• In my view, what one things of the BSA’s anti-gay policy is almost beside the point. You and I have some fundamental disagreements about politics, but I’d like to think we can agree that attempting to use the power of the state legislature to coerce a private organization to give charity to another private organization is an inappropriate use of goverment power.

  4. “But we as a state,” he says, “we have the right not to do business with people who discriminate”.

    As does Bank of America.

    This sounds so much like a double-talking type of comedy bit…

    *sigh* if only.

    Hopefully they will be made to feel very silly for taking this route.

  5. Personally? I don’t like any of the organizations.

    B of A is a right royal bastard of an organization, and if I were the BSA I would be uncomfortable about it if they *did* want to give me money. But they do have the right to give to whom they want, and to not give to who they don’t want. Consistent, of course, with Maximizing Shareholder Value™ ® © EIEIO. Fnord, Fnord.

    BSA the central organization has been anywhere from outright discriminatory to about as wishy-washy as Charlie Brown on the subject of religion, sexual orientation, etc. since the topic first began to surface when I was still in short pants. Frankly, they ought to leave it up to the individual troops to decide, maybe with a blanket policy of “we’re celebrating scouting, and topics appropriate to polite conversation, and you simply don’t go there when putting a public face on scouting, one way or the other.” But they’re not doing that, so fie there, too. If they want to make a fuss, it’s their right as a private organization, but I have the right as a potential parent and as a potential donor to vote agin’em with my feet and my wallet.

    The government of the State of Georgia is no great shakes either; I left there in part because of how the politics were progressing. Or, more appropriately, regressing. The banking industry in Georgia is large and varied; if the State wants to include non-discrimination in its vendor selection policy, I believe it is permissible to do so. I do however think singling out B of A and making law that is almost but not quite ex post facto is probably pushing it. That and the fact that somebody from Cobb County will likely filibuster the bill makes it quite simply a waste of the taxpayers’ money to even try….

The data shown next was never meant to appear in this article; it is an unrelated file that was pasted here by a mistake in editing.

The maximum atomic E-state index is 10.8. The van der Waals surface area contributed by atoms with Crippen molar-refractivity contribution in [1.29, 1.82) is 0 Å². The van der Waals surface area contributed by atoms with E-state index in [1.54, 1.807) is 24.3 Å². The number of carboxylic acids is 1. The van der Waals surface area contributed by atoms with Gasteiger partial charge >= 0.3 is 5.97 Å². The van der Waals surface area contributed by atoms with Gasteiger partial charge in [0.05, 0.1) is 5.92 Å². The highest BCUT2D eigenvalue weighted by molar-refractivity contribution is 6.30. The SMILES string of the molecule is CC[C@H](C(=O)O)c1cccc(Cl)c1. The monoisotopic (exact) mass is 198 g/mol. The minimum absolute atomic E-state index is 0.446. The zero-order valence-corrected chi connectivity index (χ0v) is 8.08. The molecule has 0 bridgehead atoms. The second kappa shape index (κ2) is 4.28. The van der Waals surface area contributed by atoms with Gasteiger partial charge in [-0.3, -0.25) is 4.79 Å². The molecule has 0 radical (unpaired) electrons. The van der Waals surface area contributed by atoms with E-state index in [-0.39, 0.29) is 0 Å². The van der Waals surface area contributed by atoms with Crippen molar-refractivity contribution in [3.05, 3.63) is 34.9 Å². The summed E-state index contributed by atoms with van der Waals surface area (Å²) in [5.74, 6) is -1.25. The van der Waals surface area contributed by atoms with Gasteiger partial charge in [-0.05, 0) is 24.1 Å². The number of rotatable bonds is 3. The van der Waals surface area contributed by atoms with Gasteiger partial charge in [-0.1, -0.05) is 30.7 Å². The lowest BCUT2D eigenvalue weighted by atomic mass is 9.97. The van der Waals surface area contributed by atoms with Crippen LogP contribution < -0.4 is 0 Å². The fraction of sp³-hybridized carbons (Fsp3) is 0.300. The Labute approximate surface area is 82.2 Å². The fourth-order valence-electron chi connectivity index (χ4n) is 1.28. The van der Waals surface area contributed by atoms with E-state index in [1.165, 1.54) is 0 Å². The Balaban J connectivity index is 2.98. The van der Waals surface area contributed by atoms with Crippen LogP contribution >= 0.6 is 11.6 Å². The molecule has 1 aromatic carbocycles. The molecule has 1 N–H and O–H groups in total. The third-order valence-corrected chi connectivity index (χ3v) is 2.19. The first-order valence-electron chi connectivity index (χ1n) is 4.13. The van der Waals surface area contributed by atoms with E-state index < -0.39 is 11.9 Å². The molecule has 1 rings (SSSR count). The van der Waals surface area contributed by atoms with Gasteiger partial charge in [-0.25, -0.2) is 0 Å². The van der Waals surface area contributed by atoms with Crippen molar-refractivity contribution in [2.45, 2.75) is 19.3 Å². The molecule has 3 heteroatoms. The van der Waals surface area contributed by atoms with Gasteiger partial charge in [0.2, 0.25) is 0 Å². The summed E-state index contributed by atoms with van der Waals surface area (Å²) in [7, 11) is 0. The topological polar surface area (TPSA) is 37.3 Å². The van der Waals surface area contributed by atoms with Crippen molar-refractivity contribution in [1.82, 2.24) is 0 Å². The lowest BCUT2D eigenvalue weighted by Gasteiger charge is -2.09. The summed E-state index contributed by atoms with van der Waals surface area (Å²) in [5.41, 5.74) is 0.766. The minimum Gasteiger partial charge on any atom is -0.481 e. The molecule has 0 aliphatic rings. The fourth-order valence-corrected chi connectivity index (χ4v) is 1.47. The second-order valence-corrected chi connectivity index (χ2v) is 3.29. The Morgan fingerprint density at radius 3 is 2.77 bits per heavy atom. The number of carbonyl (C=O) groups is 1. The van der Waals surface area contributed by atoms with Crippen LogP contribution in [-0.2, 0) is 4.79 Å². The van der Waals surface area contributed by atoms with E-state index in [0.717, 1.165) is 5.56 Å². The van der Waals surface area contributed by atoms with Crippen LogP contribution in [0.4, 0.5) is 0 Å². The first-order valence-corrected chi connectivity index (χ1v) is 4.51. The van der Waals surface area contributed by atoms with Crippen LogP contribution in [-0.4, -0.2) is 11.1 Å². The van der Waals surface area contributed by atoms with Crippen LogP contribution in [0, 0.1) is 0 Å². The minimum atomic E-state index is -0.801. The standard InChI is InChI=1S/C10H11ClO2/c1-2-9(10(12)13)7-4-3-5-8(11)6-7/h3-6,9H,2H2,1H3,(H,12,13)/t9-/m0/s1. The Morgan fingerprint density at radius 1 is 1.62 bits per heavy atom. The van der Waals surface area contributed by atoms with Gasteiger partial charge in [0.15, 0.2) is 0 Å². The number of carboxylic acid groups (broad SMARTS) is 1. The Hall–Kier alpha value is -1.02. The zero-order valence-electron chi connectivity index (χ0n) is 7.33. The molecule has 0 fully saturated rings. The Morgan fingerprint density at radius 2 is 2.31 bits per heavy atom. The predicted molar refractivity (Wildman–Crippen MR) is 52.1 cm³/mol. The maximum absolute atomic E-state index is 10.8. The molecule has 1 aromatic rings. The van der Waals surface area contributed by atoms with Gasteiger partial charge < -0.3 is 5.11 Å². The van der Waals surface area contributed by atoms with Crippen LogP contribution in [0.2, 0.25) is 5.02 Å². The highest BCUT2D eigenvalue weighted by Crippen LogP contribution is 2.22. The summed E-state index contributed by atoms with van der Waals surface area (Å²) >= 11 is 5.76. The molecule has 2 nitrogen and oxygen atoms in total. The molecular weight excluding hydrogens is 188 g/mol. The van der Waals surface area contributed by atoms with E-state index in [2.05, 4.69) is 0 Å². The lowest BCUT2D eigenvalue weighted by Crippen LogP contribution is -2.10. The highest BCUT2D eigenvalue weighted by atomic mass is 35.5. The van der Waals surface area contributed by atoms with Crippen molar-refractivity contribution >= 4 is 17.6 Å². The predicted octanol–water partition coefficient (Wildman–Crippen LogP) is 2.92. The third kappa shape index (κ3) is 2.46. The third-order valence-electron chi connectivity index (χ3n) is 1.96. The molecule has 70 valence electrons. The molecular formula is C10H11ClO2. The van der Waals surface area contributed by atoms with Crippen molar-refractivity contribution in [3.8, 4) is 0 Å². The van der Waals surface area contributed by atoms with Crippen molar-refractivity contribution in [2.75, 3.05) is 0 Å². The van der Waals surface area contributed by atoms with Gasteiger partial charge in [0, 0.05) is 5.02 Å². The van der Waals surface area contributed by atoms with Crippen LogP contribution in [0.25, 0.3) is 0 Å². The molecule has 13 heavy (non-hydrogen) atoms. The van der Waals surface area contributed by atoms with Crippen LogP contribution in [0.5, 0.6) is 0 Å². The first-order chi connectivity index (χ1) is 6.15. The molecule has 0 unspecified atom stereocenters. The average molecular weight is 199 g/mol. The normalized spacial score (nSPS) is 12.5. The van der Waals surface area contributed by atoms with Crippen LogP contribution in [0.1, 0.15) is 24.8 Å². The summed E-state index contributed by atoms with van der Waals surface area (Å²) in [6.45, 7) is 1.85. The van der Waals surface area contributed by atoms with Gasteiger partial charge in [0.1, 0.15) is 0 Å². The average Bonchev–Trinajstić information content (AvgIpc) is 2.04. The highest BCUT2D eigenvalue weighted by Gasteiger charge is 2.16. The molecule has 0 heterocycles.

The whole thing is one massive charlie foxtrot to me. Everybody’s got rights, and everybody seems determined to abuse’em. NMP, thank goodness.

  6. The legislators’ action is simple extortion, nothing more or less, and it would really gratify me to see a prosecutor in Georgia with enough balls to indict them for it.

  7. Rob! Now you’ve got me humming Tom Lehrer!

    Oh, and the story is just insane, too…

  8. That’s our tax dollars at work, lemme tell ya!

    “This is a new policy Bank of America’s taken on and they’re forcing local Boy Scout councils who rely on their money to change their policy,” Wiles says.

    I can’t help but keep thinking about eggs and baskets… FORCING? Since when does a non-profit RELY almost primarily on ONE donator? I don’t care how big the dollar signs are, that’s just poor planning.

    I remember being a Girl Scout and while I’m sure the organization as a whole received corporate donations, very little was allocated to the individual troops themselves. We had fundraiser after fundraiser on our own to get extra money, not including the yearly cookie offering. Maybe it’s just me, but I don’t ever recall hearing about Boy Scout cookies or anything remotely similar… I can’t help but wonder what they do for fundraising, I never see them at the local stores peddling wares…

    I’d be happy to donate money if they’d come mow the lawn every week or even just rake up leaves in the fall. 😉 Maybe I should go pimp that idea to the Boy Scouts…

  9. Christ almighty.

    Whatever happened to the Republican party being the party that believes that government should mostly keep out of people’s lives? That government is best when it governs least? Didn’t that use to be the whole point of being Repbublican? Was that they wanted government to keep out of people’s lives wherever possible? I really remember reading that somewhere.